1902 Encyclopedia > Cyril of Alexandria

Cyril of Alexandria
One of the fathers of the Christian church
(376-444)




CYRlL, of Alexandria (376-444), is a more distinguished father of the church than his namesake of Jerusalem. He was born in 376, and died in 444. Becoming patriarch of Alexandria about 412, he soon made himself known by the violence of his zeal against Jews, pagans, and heretics or supposed heretics alike. He had hardly entered upon his office when he closed all the churches of the Novatians and seized their ecclesiastical effects. He assailed the Jewish synagogues with an armed force, drove the. Jews in thousands from the city, and exposed their houses and property to pillage. The prefect of Egypt, Orestes, who endeavoured to withstand his furious zeal, was in turn denounced himself, and had difficulty in maintaining his ground against the fury of the Christian multitude. It was during one of the violent commotions kindled by the strifes of these parties in Alexandria that the illustrious Hypatia, famed for her beauty and her eloquent advocacy of the Neo-Platonic philosophy in opposition to Christianity, was murdered. Her murder has been attributed to the direct instigation of the patriarch himself; but this charge is held unsupported by others, although there can be no doubt that " the perpetrators were officers of his church," and undoubtedly drew encouragement from his own violent proceedings. Hypatia was a friend of Orestes, and the hostility betwixt the prefect and the patriarch overflowed towards her, and undoubtedly led to her destruction.

But Cyril's violence was not merely confined to those who might be considered enemies of the church. He inherited from Theophilus, his uncle and predecessor in the see of Alexandria, a strong aversion to John Chrysostom, the noble bishop of Constantinople, and even after his death opposed for a time all attempts to remove the unjust sentence of condemnation which had been passed upon him. Afterwards he so far yielded to remonstrances, and allowed the name of Chrysostom to appear in the list of distinguished martyrs and bishops mentioned in the prayers of his church. These names were inserted in what were called " diptychs " (_______), or two-leaved tablets preserved in the churches—a usage which the Greek Church has preserved to this day. Nestorius, a succesor of Chrysostom in the see of Constantinople, received a still larger share of Cyril's intemperate opposition. Nestorius had refused to apply the title "Mother of God " to the Blessed Virgin. The patriarch of Alexandria denounced this heresy to Nestorius himself, to the emperor (the feeble Theodosius II.), and to the empresses, the mother and sister of Theodosius. The altercation grew in bitterness as it advanced, until at length Nestorius was excommunicated and driven from his see in 430. The two opponents met at the oecumenical council summoned at Ephesus in the following year to dispose of the intricate question raised by the use of the terminology in dispute. Each came "accompanied by a rabble of followers — Cyril by the bath men and a multitude of women from Egypt, Nestorius by a horde of peasants and some of the lower populace of Constantinople " (Milman's Latin Christ, i. 160). The result was the condemnation of Nestorius, although Cyril also incurred the charge of heresy from the Oriental bishops. Satisfied, however, with the deprivation and exile of his opponent, he returned to Alexandria in triumph as the great champion of the faith, and thence continued, by the " unscrupulous use of all the means at his command," the theological strife for years.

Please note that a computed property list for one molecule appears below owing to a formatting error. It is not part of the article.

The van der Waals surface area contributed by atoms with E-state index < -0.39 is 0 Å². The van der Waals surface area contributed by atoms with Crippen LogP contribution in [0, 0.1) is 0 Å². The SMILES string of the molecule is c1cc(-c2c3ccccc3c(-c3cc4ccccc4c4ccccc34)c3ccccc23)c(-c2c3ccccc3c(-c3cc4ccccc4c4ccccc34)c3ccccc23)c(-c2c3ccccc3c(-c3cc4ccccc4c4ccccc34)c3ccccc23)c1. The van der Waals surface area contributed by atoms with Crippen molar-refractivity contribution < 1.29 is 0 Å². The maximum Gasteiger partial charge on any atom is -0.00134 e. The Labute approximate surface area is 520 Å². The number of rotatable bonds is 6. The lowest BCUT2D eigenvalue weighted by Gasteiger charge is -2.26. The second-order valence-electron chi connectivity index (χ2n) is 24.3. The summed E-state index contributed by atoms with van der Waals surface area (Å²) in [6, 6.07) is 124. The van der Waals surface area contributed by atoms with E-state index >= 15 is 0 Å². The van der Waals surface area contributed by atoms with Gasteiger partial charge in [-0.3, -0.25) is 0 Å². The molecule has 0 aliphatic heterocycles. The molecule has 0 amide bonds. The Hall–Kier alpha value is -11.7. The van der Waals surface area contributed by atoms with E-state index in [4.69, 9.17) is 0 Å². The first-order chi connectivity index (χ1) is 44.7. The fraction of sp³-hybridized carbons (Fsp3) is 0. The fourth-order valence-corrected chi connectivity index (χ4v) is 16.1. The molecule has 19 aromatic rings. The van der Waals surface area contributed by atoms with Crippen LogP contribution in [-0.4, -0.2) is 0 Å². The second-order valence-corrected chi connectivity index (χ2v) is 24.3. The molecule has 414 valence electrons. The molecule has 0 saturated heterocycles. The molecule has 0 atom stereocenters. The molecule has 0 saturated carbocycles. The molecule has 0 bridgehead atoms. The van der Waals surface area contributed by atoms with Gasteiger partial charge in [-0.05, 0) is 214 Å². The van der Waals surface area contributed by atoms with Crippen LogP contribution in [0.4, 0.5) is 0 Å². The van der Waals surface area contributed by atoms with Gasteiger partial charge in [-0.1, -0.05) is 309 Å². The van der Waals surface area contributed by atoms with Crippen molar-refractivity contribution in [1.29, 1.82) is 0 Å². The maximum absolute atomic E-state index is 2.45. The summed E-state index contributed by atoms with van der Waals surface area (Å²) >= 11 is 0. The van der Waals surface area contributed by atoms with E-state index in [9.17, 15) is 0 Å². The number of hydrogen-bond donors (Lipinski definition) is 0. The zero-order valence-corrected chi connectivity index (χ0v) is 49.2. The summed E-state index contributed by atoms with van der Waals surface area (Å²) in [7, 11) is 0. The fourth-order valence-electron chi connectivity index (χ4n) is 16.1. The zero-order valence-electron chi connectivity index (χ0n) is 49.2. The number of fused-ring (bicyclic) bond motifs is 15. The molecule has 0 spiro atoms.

Altogether Cyril presents a character not only unamiable, but singularly deficient in all the graces of the Christian life. He may, as Milman says (Latin Christ, i. 145), be a hero or even a saint to those "who esteem the stern and uncompromising assertion of certain tenets the one paramount Christian virtue; but, while ambition, intrigue, arrogance, rapacity, and violence are proscribed as unchristian means — barbarity, persecution, bloodshed, as unholy ;and unevangclic wickednesses, posterity will condemn the orthodox Cyril as one of the worst of heretics against the spirit of the Gospel." Baur, however, says that Cyril .must be placed high as a theologian, and that he sought upon the whole to preserve faithfully the spirit of the Alexandrian school. He has left, besides commentaries, and homilies and letters chiefly relating to the Nestorian controversy, a treatise on the Trinity and the Incarnation, and an apologetic work in defence of Christianity against the -attack of the Emperor Julian, also a definite treatise against Nestorius —______________.







Search the Encyclopedia:



About this EncyclopediaTop ContributorsAll ContributorsToday in History
Sitemaps
Terms of UsePrivacyContact Us



© 2005-17 1902 Encyclopedia. All Rights Reserved.

This website is the free online Encyclopedia Britannica (9th Edition and 10th Edition) with added expert translations and commentaries